Over the last 50 years, the healthcare industry has undergone a gradual shift from a paternalistic “doctor knows best” attitude, to a recognition that providers and patients must share responsibility in the quest to improve patient health. To help patients do their part in this new paradigm, providers must work with them to design treatments and self-care processes, or health solutions, that patients can realistically incorporate into their lives.

The Theory of Jobs to Be Done is a helpful tool toward this end. Based on our research on consumer purchase decision-making, it explains that everything we do (including doing nothing) we do for a reason that’s valid to us, even when our behavior may seem self-defeating to others. That reason is to make progress according to our own priorities, in a particular set of circumstances. That is, to do a “job.”

The theory further tells us that each job is actually a bundle of functional, social and emotional needs and aspirations, all of which serve as “hiring” criteria for potential solutions. For instance, a retired couple with the job, “downsize our home” won’t just be looking at potential properties’ functional specifications, such as square footage and number of parking spaces. They’ll likely also be considering whether they “feel at home” in a given space, and checking out the surrounding neighborhood to determine whether it offers the sense of community and type of leisure activities they seek.

In a healthcare context, Jobs Theory asserts that the way to unleash people’s potential to better manage their health is not by trying to get them to prioritize health goals over the life jobs they’ve already deemed most critical to do. It’s by understanding those jobs, and helping patients find ways to do them that enhance their health, rather than detract from it.

As a very simple example, a man with the job, “feel less lonely” might hire a smoke break with colleagues each hour at work, log more hours on Instagram, adopt a cat, or join a walking group. Each of these solutions could increase his feelings of connectedness. And each has health consequences, ranging from positive to negative, that he may or may not recognize. Jobs Theory gives patients and providers a framework they can use together to identify, design, and facilitate patients’ adoption of solutions to their life jobs that have positive health consequences.

Iora Health, an innovative primary care provider operating across the U.S., implicitly takes a jobs-based approach to care. As Iora’s Dr. Andrew Schutzbank explains, this approach shifts the content of the provider-patient relationship from, “Here’s what you need to do, or else!” to “How can we help you live your life to solve more than one problem at a time?” And it transforms the interactions between provider and patient from a string of (often inefficient) transactions into a continuous, collaborative exploration of the patient’s circumstances, beliefs, values and capabilities.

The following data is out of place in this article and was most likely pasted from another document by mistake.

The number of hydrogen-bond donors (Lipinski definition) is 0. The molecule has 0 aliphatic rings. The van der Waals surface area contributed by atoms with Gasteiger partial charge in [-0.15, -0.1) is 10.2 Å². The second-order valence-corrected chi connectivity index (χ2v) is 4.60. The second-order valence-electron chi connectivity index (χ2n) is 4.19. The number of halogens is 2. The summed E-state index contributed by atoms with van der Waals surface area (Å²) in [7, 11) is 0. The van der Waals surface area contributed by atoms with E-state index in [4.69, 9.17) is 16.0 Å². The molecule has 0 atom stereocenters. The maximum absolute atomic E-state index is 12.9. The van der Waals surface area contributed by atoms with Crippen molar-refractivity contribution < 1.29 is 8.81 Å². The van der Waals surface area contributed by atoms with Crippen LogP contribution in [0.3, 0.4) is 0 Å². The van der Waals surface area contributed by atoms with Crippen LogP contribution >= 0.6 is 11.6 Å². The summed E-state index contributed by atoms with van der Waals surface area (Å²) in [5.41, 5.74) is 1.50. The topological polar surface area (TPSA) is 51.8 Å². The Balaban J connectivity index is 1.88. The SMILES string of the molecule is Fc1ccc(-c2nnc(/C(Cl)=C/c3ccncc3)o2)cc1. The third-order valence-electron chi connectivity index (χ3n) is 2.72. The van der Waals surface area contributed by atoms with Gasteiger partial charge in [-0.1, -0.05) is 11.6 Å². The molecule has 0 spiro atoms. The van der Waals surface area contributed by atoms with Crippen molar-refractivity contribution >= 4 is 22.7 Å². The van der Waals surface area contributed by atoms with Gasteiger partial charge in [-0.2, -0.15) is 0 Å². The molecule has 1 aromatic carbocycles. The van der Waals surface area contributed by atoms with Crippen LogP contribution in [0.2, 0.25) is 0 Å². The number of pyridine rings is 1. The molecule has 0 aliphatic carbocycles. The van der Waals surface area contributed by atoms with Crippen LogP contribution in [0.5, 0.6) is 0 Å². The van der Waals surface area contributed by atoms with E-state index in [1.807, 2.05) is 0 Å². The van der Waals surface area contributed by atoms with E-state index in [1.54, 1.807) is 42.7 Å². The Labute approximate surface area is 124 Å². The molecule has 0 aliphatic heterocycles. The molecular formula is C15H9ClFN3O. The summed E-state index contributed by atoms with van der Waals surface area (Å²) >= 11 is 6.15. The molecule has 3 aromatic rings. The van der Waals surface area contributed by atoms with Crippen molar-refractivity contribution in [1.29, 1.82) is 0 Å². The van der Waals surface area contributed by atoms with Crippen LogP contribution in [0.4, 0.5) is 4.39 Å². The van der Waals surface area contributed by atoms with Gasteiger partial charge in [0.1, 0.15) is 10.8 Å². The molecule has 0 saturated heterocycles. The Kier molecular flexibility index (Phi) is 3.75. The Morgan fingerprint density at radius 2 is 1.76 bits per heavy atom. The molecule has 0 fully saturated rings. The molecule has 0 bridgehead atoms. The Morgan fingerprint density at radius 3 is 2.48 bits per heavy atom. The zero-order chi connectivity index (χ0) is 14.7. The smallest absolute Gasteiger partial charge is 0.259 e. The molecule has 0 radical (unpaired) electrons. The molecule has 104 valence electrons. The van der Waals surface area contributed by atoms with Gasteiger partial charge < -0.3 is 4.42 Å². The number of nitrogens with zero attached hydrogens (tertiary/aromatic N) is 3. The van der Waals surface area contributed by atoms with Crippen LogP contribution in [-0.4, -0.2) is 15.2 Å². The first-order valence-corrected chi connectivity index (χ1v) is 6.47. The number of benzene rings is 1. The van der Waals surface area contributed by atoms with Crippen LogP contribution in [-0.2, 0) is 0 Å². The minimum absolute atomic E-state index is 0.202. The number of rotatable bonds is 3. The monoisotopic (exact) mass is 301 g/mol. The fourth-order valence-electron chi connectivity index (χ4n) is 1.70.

This exploration opens up a whole new universe of realistic health improvement opportunities that the provider, working in context of an innovative business model, can help the patient pursue over time. It also puts provider and patient on genuinely equal footing. Patients are expert in the primary realm of inquiry: their Jobs to Be Done, the success metrics for those jobs, the solutions they’re currently hiring to do them, and the kind of support they’d need to adopt healthier ones. Providers possess (or can develop) the scientific and practical expertise to help patients understand the patterns in, and health consequences of, their behavior, and to design health solutions that do patients’ jobs, while driving improvement in important clinical metrics.

Finally, stepping from the individual level to the system level of care delivery, Jobs Theory provides a “true North” for design of institutional processes, from resource allocation and performance measurement, to employee and external partnership development. When these are aligned with a jobs-based approach to care delivery, it’s not only a system’s health solutions that help patients make the progress they seek in life. Patients’ every encounter with the system contributes to that end as well.

It may be tempting to believe that health behavior is mainly a matter of priorities: People who really care about their health will do whatever it takes to maintain or improve it, and people who fail to must not really care. Jobs Theory helps explain why that’s not the case, and how providers can work with–not against–patients’ values and circumstances to help them gain competence in health self-management.

For more about Jobs Theory in healthcare, see:

Health for Hire: Unleashing Patient Potential to Reduce Chronic Disease Costs


  • Rebecca Fogg
    Rebecca Fogg